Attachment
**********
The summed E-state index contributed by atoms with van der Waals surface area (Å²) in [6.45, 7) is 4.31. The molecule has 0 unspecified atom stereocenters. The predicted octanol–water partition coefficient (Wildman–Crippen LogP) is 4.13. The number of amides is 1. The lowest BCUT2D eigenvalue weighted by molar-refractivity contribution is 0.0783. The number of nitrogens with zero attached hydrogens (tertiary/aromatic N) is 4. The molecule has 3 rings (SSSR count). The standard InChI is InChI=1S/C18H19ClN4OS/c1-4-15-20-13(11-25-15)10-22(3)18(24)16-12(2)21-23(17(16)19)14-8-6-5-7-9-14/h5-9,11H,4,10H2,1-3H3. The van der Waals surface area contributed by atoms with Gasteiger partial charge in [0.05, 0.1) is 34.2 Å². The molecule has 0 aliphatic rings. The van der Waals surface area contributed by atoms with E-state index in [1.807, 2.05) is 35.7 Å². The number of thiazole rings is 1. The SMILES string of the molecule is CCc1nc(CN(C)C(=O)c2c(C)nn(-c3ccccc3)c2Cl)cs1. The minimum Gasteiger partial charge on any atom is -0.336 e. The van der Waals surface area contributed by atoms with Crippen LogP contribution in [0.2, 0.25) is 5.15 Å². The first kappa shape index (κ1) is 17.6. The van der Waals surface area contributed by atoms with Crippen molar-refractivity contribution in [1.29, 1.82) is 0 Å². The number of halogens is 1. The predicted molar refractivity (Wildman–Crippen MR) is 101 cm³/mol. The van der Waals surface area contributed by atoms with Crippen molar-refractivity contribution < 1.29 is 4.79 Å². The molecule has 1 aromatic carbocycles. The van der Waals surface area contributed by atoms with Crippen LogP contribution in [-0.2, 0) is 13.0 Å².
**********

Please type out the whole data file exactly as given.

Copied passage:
The summed E-state index contributed by atoms with van der Waals surface area (Å²) in [6.45, 7) is 4.31. The molecule has 0 unspecified atom stereocenters. The predicted octanol–water partition coefficient (Wildman–Crippen LogP) is 4.13. The number of amides is 1. The lowest BCUT2D eigenvalue weighted by molar-refractivity contribution is 0.0783. The number of nitrogens with zero attached hydrogens (tertiary/aromatic N) is 4. The molecule has 3 rings (SSSR count). The standard InChI is InChI=1S/C18H19ClN4OS/c1-4-15-20-13(11-25-15)10-22(3)18(24)16-12(2)21-23(17(16)19)14-8-6-5-7-9-14/h5-9,11H,4,10H2,1-3H3. The van der Waals surface area contributed by atoms with Gasteiger partial charge in [0.05, 0.1) is 34.2 Å². The molecule has 0 aliphatic rings. The van der Waals surface area contributed by atoms with E-state index in [1.807, 2.05) is 35.7 Å². The number of thiazole rings is 1. The SMILES string of the molecule is CCc1nc(CN(C)C(=O)c2c(C)nn(-c3ccccc3)c2Cl)cs1. The minimum Gasteiger partial charge on any atom is -0.336 e. The van der Waals surface area contributed by atoms with Crippen LogP contribution in [0.2, 0.25) is 5.15 Å². The first kappa shape index (κ1) is 17.6. The van der Waals surface area contributed by atoms with Crippen molar-refractivity contribution in [1.29, 1.82) is 0 Å². The number of halogens is 1. The predicted molar refractivity (Wildman–Crippen MR) is 101 cm³/mol. The van der Waals surface area contributed by atoms with Crippen molar-refractivity contribution < 1.29 is 4.79 Å². The molecule has 1 aromatic carbocycles. The van der Waals surface area contributed by atoms with Crippen LogP contribution in [-0.2, 0) is 13.0 Å².